MicroHash – the First Smart Contract on IOTA’s Core Protocol Finally Launched

The fourth layer of IOTA’s complex smart contract system provided a glowing launchpad for MicroHash, the earliest smart contract available on the platform.

Photo: MicroHash / Medium

Photo: MicroHash / Medium

Nowadays Ethereum environment is considered as the most prominent example of a smart contract framework available on blockchain. Indeed there are only few decentralized cryptocurrency protocols able to support verification and execution of transactions since the technology requires complex and reliable background.

However, once an innovative concept of smart contracts was at first introduced to the wide audience, it immediately wrought public attention, since the disrupting scheme bypasses middlemen, thus saving on overheads and paperwork. Any essential details and information needed for a transaction confirmation are captured in the immutable digital ledger.

Obviously being a single provider of the robust technique Ethereum blockchain has been exhibiting scalability problems that in turn triggered the development of alternative protocols. The ambitious industry player IOTA (MIOTA) conceives to compete with the notable Ethereum-backed smart contracts.

According to the recently made announcement, the other day MicroHash, a smart contract on IOTA’s core protocol, has been launched. Since its inception the platform has native incompatibility with enforced decentralized digital contracts that today was successfully overcame owing to the complex fourth-layer smart contract system deployed on the network.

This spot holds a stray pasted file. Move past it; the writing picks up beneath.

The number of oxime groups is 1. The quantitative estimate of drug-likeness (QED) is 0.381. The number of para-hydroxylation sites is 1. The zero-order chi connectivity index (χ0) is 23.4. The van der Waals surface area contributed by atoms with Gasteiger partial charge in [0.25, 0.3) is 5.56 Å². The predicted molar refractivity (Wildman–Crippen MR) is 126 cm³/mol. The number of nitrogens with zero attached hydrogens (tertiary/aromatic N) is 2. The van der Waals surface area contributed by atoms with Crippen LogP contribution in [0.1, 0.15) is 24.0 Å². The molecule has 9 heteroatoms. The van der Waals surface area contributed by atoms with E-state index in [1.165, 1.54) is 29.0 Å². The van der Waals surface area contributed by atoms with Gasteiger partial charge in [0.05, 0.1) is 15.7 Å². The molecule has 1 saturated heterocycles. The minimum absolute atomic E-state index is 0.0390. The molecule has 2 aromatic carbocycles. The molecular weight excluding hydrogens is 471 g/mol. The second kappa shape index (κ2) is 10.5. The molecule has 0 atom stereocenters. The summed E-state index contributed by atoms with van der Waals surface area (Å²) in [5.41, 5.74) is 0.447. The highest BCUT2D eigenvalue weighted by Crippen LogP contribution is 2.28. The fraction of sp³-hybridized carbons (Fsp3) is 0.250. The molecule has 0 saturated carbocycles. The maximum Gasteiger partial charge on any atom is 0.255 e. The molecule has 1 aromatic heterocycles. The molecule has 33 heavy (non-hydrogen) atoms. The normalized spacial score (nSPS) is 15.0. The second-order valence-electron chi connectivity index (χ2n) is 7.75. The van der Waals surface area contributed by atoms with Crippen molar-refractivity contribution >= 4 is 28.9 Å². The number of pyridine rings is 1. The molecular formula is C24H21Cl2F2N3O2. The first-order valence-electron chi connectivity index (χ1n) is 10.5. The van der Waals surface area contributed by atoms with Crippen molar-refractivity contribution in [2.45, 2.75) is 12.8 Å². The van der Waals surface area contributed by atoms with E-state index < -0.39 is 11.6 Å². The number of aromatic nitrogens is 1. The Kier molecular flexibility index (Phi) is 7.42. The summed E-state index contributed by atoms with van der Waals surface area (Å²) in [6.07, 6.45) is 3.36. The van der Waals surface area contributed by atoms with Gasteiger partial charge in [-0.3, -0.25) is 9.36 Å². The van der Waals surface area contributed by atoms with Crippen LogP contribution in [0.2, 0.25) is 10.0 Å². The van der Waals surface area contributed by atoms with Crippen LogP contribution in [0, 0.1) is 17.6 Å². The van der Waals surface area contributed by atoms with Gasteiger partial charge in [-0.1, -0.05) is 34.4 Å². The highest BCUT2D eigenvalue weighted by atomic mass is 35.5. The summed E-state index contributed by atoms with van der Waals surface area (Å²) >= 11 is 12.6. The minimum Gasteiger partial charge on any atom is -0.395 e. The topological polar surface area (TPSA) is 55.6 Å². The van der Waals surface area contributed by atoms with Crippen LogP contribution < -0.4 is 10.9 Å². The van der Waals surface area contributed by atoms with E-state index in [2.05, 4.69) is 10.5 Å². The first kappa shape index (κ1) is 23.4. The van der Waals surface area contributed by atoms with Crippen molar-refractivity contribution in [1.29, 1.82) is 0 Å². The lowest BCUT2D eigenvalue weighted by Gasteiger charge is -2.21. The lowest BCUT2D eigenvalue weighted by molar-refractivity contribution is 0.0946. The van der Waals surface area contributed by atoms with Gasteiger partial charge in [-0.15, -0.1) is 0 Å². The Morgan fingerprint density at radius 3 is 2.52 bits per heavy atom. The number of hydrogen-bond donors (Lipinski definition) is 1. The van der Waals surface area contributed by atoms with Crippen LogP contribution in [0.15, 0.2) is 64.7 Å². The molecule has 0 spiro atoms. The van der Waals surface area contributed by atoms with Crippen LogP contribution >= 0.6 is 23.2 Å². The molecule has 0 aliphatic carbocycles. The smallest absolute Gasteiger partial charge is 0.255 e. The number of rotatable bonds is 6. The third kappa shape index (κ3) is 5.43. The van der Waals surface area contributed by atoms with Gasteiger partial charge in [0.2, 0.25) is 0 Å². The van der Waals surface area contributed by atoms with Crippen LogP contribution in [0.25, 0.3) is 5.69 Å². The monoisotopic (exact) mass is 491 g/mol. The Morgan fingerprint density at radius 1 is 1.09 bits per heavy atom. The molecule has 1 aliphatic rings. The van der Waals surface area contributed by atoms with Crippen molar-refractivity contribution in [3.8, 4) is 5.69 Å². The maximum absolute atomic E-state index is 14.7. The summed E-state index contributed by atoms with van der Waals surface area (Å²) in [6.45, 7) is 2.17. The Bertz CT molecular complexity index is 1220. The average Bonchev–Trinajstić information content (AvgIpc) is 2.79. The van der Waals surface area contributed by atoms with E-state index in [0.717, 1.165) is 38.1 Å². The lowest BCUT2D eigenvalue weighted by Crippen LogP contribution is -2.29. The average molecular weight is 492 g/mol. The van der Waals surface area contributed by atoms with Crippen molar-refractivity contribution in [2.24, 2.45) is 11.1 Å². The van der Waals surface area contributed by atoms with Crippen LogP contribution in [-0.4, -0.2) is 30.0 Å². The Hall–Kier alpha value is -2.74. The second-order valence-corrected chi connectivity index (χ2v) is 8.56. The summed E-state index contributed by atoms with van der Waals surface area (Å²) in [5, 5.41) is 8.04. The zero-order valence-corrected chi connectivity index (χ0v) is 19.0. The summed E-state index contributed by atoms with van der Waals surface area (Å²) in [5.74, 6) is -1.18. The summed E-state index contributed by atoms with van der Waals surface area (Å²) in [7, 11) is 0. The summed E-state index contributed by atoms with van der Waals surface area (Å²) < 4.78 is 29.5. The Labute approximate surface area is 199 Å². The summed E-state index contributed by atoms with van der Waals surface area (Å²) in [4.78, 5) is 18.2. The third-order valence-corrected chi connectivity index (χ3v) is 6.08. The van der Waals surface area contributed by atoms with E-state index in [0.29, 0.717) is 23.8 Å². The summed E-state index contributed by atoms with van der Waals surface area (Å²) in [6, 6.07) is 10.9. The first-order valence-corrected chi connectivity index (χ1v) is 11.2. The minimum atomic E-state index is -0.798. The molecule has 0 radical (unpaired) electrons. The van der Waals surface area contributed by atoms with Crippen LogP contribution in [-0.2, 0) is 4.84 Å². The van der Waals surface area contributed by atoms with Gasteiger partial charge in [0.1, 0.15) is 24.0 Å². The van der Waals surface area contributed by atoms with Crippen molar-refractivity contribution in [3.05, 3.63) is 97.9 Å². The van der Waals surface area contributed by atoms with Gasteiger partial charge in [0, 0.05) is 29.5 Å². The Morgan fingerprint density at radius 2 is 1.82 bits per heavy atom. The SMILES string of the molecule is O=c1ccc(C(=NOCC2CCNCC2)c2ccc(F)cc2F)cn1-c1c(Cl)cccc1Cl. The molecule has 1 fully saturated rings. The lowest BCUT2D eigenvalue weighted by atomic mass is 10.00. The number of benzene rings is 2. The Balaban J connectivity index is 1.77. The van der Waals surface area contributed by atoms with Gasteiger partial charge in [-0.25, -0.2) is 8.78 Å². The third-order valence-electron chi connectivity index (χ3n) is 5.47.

Despite being built on IOTA’s core protocol, MicroHash is not able to use IOTA directly, as a result it was structured in a way that uses quorum consensus framework Qubic Lite and a qApp build on said framework named TOQEN.

The group of layers utilized for the smart contract implementation follows a certain hierarchy. The first layer – or Data Integrity layer – is IOTA’s core protocol Tangle, which would serve for data transmission, data integrity, and data persistence.  

Further comes the second layer also known as Service layer that consists of aforesaid framework Qubic Lite. This is placed on top of IOTA, and it serves as the basis for running smart contracts. The IOTA Foundation has said that Qubic will facilitate the non-native support for smart contracts, but has yet disclosed none of technical peculiarities.

The third layer – or Application layer – is TOQEN. As stated before, the indigenous IOTA token does not assist smart contracts, therefore it was essential to build an independent qApp on top of the Tangle that would simulate a blockchain, thus solving this issue. This app is called TOQEN.

And finally, the fourth layer, is the smart contract called Microhash. According to the official press release, this contract allows users to send micro-payments via hashes the creator decided to call “microhashes”, stating that it was developed to mimic Bitcoin Lightning Network or IOTA’s Flash Channel, but for TOQEN.

Consequently the launch of Microhash on IOTA signals a start for more smart contracts being deployed to IOTA’s distributed ledger platform and its related layers, meaning that Ethereum will begin facing new competitor with fresh outlook on how to update the idea and utility of smart contracts.

The IOTA Foundation, in particular, is a worthy opponent that is gradually gaining pace in a race over the industry dominance. As reported by Coinspeaker, IOTA (MIOTA) has signed a strategic partnership with Volkswagen, Bosch, and Fujitsu to use its Tangle Technology to automate their products and services.

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